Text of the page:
In our last lesson (see "The Story's Voice: Identifying & Analyzing Narrative Point of View"), students defined, identified, and began evaluating the impact of specific narrative points of view have on the plot structure of stories (RL 11-12.6). I provide/remind students of the model from the last lesson: in "An Occurrence at Owl Creek Bridge," the switch limited and objective narration in builds suspense by keeping the reader "in the dark" as to the main character's (Peyton Farquhar) motivations and actions that led to his hanging.
In order to review point of view for tomorrow's class, we "go through" RRN Narrative Point of View guide orally; I project the guide on the front screen and ask for a student volunteer to type the point/s of view of each story. As we identify each story's point of view, I challenge students to evaluate how the point of view impacts the story; for example, how would the story have been different if the reader had been able to see Peyton Farquahar's thoughts throughout, or if the reader had been able to see the Captain conducting the hanging's point of view? In order to model this, i refer back to the film version of "An Occurrence at Owl Creek Bridge" (see "Making the Story 'Real': Film Analysis of 'An Occurrence at Owl Creek Bridge"), and I ask students to consider what the impact of being able to read/see Peyton's flashback to his entrapment and capture attempting to sabotage had on their viewing of the film (RL 9-10.7).
We continue through the stories in this manner, identifying the points of view and asking the students what impact the points of view have. The note-taker is only required to copy the points of view, the discussion is shared and students may take the notes they see fit.
Point of View is a significant element to any story, and until out short story units, the points of view were, for the most part, first person ("The Catcher in the Rye" or non-fiction persuasion). Addressing point of view provides a capstone to the short story unit, a common thread between all of the stories, but also provides a way to transition into our look at Level Three questioning in the next section. I modeled level three questioning when I asked students to consider (or predict) how the story would have been impacted by a change in narrative point of view.
In order to develop students' own questions (see "Wrapping Up Short Stories: The Saga of a Half Day"), I share the poem on the first page of this handout on Coasta's Levels of Questioning. Identifying "Level Three" as where we want our questions to be. I pass out a handout made of the second and fourth pages (page number 81 and 82), and discuss the difference in levels: Level One questions are recall of facts, important, but not requiring an ability to extend that knowledge. Level Two questions are explanation questions, identifying how and why. Level Three questions are, I tell the students, the ones I get excited about, the questions that call on you to judge and evaluate, like we did with "An Occurrence at Owl Creek Bridge," or call on you to play the "what if" game. But, I stress, that "what if" game needs to be rooted in textual evidence.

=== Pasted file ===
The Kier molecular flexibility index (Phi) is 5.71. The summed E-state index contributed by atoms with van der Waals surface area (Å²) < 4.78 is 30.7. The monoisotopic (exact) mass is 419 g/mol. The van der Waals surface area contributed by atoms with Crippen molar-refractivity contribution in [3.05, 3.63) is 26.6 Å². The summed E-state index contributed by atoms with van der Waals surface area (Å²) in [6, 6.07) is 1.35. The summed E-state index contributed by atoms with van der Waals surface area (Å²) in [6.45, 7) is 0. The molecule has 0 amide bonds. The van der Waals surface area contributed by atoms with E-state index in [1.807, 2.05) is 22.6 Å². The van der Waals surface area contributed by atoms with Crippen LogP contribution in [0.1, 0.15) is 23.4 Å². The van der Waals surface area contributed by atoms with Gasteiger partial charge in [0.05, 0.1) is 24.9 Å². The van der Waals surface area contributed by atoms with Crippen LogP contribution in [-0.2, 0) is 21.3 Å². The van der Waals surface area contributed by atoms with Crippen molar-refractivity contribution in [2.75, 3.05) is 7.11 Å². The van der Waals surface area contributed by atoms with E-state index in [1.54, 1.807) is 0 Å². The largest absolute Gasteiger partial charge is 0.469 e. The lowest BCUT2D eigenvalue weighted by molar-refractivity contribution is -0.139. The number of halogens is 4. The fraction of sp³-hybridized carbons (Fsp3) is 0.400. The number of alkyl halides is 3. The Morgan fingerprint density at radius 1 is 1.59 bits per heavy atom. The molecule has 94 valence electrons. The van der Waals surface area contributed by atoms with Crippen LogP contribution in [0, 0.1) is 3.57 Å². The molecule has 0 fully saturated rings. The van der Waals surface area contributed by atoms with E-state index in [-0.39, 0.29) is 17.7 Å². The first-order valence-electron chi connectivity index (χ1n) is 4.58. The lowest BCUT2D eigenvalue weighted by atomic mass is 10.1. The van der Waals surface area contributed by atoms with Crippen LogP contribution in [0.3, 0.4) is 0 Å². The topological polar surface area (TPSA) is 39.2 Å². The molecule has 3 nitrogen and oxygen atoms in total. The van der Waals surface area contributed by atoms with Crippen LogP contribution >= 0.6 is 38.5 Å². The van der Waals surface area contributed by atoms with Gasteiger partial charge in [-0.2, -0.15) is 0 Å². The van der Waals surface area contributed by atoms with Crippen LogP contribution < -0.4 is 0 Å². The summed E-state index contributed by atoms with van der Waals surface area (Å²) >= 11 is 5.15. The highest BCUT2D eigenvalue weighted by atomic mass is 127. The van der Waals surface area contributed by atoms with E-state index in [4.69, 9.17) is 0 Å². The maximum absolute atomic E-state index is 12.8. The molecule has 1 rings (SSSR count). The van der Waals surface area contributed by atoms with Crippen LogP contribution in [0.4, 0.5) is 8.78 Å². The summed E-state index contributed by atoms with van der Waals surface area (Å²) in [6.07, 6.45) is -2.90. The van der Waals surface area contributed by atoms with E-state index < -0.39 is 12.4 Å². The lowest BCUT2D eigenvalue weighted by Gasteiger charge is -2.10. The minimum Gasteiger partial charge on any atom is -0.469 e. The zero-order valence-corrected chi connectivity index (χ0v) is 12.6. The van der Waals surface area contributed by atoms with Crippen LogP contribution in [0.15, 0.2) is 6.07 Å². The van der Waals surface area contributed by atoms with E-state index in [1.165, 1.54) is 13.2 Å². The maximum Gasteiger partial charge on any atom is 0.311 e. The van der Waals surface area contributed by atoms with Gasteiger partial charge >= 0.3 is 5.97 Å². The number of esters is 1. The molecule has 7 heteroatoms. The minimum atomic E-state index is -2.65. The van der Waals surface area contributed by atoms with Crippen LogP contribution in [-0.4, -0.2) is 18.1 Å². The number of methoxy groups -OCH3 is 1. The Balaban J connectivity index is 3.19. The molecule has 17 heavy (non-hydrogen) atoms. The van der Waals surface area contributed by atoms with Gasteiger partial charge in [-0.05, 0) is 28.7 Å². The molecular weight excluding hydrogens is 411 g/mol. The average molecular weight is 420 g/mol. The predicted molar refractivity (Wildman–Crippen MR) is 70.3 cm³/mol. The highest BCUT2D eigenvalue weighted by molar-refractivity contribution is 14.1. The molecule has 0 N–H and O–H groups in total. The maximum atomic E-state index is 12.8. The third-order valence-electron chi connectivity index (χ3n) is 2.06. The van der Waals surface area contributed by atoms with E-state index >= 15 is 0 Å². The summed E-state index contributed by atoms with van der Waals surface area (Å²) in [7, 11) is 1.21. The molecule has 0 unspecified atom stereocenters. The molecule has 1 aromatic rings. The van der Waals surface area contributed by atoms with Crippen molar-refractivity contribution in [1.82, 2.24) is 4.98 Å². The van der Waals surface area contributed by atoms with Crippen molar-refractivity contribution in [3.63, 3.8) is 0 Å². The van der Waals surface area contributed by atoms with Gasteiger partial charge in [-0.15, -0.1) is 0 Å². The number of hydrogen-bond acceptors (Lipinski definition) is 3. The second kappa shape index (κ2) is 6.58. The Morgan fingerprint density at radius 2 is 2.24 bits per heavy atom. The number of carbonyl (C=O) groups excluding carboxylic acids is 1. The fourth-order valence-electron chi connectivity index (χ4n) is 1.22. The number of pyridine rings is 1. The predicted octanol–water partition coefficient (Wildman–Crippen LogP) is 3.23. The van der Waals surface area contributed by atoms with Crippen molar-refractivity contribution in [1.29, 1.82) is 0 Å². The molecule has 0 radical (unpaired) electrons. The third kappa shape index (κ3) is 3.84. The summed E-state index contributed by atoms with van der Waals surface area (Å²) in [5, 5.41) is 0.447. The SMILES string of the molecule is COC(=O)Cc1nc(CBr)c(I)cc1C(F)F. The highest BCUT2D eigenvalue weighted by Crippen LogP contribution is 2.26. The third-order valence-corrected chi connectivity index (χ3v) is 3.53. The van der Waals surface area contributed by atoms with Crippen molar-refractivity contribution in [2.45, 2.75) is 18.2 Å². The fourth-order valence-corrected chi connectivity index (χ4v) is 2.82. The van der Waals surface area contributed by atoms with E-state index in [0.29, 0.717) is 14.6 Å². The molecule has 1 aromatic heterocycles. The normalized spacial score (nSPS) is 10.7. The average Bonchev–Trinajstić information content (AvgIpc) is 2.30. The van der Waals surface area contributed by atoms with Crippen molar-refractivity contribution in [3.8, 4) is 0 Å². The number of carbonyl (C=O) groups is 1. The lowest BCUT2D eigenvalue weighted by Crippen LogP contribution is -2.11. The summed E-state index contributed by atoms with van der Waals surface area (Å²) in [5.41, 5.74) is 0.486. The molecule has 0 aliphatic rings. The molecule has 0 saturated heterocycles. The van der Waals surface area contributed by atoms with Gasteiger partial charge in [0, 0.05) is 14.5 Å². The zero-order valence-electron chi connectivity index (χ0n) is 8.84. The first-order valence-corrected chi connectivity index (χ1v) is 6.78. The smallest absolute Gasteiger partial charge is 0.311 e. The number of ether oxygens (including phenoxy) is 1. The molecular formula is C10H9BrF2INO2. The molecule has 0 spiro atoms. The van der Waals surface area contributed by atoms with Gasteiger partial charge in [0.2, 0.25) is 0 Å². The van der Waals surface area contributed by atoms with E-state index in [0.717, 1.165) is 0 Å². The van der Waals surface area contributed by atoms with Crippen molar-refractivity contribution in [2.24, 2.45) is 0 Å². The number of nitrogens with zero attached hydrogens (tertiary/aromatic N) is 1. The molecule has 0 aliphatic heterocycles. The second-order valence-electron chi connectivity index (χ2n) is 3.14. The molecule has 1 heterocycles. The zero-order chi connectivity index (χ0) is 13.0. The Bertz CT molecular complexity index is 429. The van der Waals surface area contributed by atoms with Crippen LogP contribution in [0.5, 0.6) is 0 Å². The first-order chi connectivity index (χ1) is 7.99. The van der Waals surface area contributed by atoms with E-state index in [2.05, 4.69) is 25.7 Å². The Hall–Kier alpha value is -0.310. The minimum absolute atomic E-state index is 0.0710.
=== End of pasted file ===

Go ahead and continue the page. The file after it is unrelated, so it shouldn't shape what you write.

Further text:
I ask students to turn to a seat buddy (someone seated near them) and trade questions they wrote with the Test Review.
The following directions are written on the whiteboard:
1. Find a partner and trade questions.
2. Read each other's questions.
A. Can you answer them?
B. Evaluate the questions; what level do they fall under?
3. Together, revise the questions so that they are "Level Three": These should require knowledge of the story, explanation of that knowledge, and some sort of extension or "what if."
*As you revise and craft new questions, please make sure you are addressing the ideas of Realism, Regionalism, and/or Naturalism, especially how the details of the story are important to those literary movements (RL 9-10.2) or characterization and the character's role in the story (RL 9-10.3)
As students practice writing and asking "Level Three" questions, I circulate the room, looking at what they are asking and coaching them to continue looking "deeper" into the material. I ask students to focus on the components of RL 9-10.2 and RL 9-10.3 because these have been the driving standards in our look at short stories, and literary elements and characterization are, in my mind, the easiest for students to hypothesize about.
I address Level Three questioning to provide students a chance to both take ownership of the material, and to practice, develop, and refine critical thinking skills. Level Three questions are the style of questions being asked on tomorrow's unit unit test short answers, and will help prepare students for those responses. The Common Core Standards call for rigorous content and application of knowledge through higher-order thinking skills ties directly in to the motivation of Level Two and Three questions for students to "think critically and...deepen their knowledge and create connections to the material being presented."
As noted in the reflection, below, some student examples include:
1. Color is important in "The Open Boat" to describe the Ocean. Evaluate how effective the color of the sea is at showing the danger to the men on the boat.
2. Mrs. Mallard was not happy in her marriage ["The Story of an Hour"]; predict what would have happened if she had not had a heart attack.
3. What if Koskoosh's son came back for him ["The Law of Life"]?
With two minutes remaining, I ask students to return to their regular seats, and remind them that their only homework is to study: their test on Realism, Regionalism, and Naturalism is tomorrow.